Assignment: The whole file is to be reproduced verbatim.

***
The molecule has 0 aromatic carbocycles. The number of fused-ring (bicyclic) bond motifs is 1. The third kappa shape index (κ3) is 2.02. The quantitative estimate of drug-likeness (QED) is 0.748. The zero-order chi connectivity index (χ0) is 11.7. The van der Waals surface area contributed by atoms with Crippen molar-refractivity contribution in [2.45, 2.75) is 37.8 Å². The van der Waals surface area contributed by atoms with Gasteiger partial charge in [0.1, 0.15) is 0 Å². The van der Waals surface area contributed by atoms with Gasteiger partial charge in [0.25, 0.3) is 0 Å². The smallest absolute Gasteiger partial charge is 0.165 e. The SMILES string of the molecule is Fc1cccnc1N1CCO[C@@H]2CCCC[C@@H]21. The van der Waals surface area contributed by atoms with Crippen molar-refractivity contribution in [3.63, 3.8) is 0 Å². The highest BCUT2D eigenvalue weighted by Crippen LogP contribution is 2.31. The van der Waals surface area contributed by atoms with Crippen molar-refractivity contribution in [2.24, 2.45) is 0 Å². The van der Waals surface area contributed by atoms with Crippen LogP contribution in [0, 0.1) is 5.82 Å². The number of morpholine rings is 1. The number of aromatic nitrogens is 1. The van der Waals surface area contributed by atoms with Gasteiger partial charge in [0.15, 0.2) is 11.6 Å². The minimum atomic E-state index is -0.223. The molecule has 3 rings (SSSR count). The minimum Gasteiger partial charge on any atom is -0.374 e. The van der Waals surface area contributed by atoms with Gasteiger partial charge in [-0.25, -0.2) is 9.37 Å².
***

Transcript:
The molecule has 0 aromatic carbocycles. The number of fused-ring (bicyclic) bond motifs is 1. The third kappa shape index (κ3) is 2.02. The quantitative estimate of drug-likeness (QED) is 0.748. The zero-order chi connectivity index (χ0) is 11.7. The van der Waals surface area contributed by atoms with Crippen molar-refractivity contribution in [2.45, 2.75) is 37.8 Å². The van der Waals surface area contributed by atoms with Gasteiger partial charge in [0.1, 0.15) is 0 Å². The van der Waals surface area contributed by atoms with Gasteiger partial charge in [0.25, 0.3) is 0 Å². The smallest absolute Gasteiger partial charge is 0.165 e. The SMILES string of the molecule is Fc1cccnc1N1CCO[C@@H]2CCCC[C@@H]21. The van der Waals surface area contributed by atoms with Crippen molar-refractivity contribution in [3.63, 3.8) is 0 Å². The highest BCUT2D eigenvalue weighted by Crippen LogP contribution is 2.31. The van der Waals surface area contributed by atoms with Crippen molar-refractivity contribution in [2.24, 2.45) is 0 Å². The van der Waals surface area contributed by atoms with Crippen LogP contribution in [0, 0.1) is 5.82 Å². The number of morpholine rings is 1. The number of aromatic nitrogens is 1. The van der Waals surface area contributed by atoms with Gasteiger partial charge in [0.15, 0.2) is 11.6 Å². The minimum atomic E-state index is -0.223. The molecule has 3 rings (SSSR count). The minimum Gasteiger partial charge on any atom is -0.374 e. The van der Waals surface area contributed by atoms with Gasteiger partial charge in [-0.25, -0.2) is 9.37 Å².